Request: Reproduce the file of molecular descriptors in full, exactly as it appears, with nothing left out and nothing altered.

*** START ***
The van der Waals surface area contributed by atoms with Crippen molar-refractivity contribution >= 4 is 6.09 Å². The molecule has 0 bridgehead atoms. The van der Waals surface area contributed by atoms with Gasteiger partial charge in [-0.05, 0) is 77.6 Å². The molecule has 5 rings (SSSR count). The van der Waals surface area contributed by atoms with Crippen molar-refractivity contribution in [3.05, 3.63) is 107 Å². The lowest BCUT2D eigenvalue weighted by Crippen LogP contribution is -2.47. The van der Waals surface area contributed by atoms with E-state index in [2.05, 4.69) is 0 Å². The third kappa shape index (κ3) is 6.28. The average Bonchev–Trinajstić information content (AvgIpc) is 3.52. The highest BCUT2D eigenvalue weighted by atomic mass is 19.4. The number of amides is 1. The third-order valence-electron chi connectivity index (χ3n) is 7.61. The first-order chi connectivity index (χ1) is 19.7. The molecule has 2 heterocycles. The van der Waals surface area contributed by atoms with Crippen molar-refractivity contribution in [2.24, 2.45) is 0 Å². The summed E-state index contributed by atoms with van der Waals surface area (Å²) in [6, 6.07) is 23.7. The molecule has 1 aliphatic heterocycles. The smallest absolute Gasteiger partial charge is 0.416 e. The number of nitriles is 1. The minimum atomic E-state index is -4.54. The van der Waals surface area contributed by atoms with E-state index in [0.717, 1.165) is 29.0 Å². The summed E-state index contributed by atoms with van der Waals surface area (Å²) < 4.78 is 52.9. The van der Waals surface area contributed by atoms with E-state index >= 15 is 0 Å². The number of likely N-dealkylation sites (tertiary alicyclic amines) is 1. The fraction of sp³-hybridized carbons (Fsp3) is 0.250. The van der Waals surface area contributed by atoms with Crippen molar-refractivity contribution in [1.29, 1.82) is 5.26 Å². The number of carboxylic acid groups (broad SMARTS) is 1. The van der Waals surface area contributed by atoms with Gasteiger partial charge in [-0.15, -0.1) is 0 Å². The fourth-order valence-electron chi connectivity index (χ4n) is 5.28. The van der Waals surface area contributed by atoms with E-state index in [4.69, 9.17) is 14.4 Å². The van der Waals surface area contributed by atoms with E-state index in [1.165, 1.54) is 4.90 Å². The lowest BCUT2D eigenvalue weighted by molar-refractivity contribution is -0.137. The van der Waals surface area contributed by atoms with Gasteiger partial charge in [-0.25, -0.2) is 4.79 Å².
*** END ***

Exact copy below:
The van der Waals surface area contributed by atoms with Crippen molar-refractivity contribution >= 4 is 6.09 Å². The molecule has 0 bridgehead atoms. The van der Waals surface area contributed by atoms with Gasteiger partial charge in [-0.05, 0) is 77.6 Å². The molecule has 5 rings (SSSR count). The van der Waals surface area contributed by atoms with Crippen molar-refractivity contribution in [3.05, 3.63) is 107 Å². The lowest BCUT2D eigenvalue weighted by Crippen LogP contribution is -2.47. The van der Waals surface area contributed by atoms with E-state index in [2.05, 4.69) is 0 Å². The third kappa shape index (κ3) is 6.28. The average Bonchev–Trinajstić information content (AvgIpc) is 3.52. The highest BCUT2D eigenvalue weighted by atomic mass is 19.4. The number of amides is 1. The third-order valence-electron chi connectivity index (χ3n) is 7.61. The first-order chi connectivity index (χ1) is 19.7. The molecule has 2 heterocycles. The van der Waals surface area contributed by atoms with Crippen molar-refractivity contribution in [2.24, 2.45) is 0 Å². The summed E-state index contributed by atoms with van der Waals surface area (Å²) in [6, 6.07) is 23.7. The molecule has 1 aliphatic heterocycles. The smallest absolute Gasteiger partial charge is 0.416 e. The number of nitriles is 1. The minimum atomic E-state index is -4.54. The van der Waals surface area contributed by atoms with E-state index in [0.717, 1.165) is 29.0 Å². The summed E-state index contributed by atoms with van der Waals surface area (Å²) < 4.78 is 52.9. The van der Waals surface area contributed by atoms with E-state index >= 15 is 0 Å². The number of likely N-dealkylation sites (tertiary alicyclic amines) is 1. The fraction of sp³-hybridized carbons (Fsp3) is 0.250. The van der Waals surface area contributed by atoms with Crippen molar-refractivity contribution in [1.29, 1.82) is 5.26 Å². The number of carboxylic acid groups (broad SMARTS) is 1. The van der Waals surface area contributed by atoms with Gasteiger partial charge in [-0.15, -0.1) is 0 Å². The fourth-order valence-electron chi connectivity index (χ4n) is 5.28. The van der Waals surface area contributed by atoms with E-state index in [4.69, 9.17) is 14.4 Å². The van der Waals surface area contributed by atoms with E-state index in [1.165, 1.54) is 4.90 Å². The lowest BCUT2D eigenvalue weighted by molar-refractivity contribution is -0.137. The van der Waals surface area contributed by atoms with Gasteiger partial charge in [-0.25, -0.2) is 4.79 Å².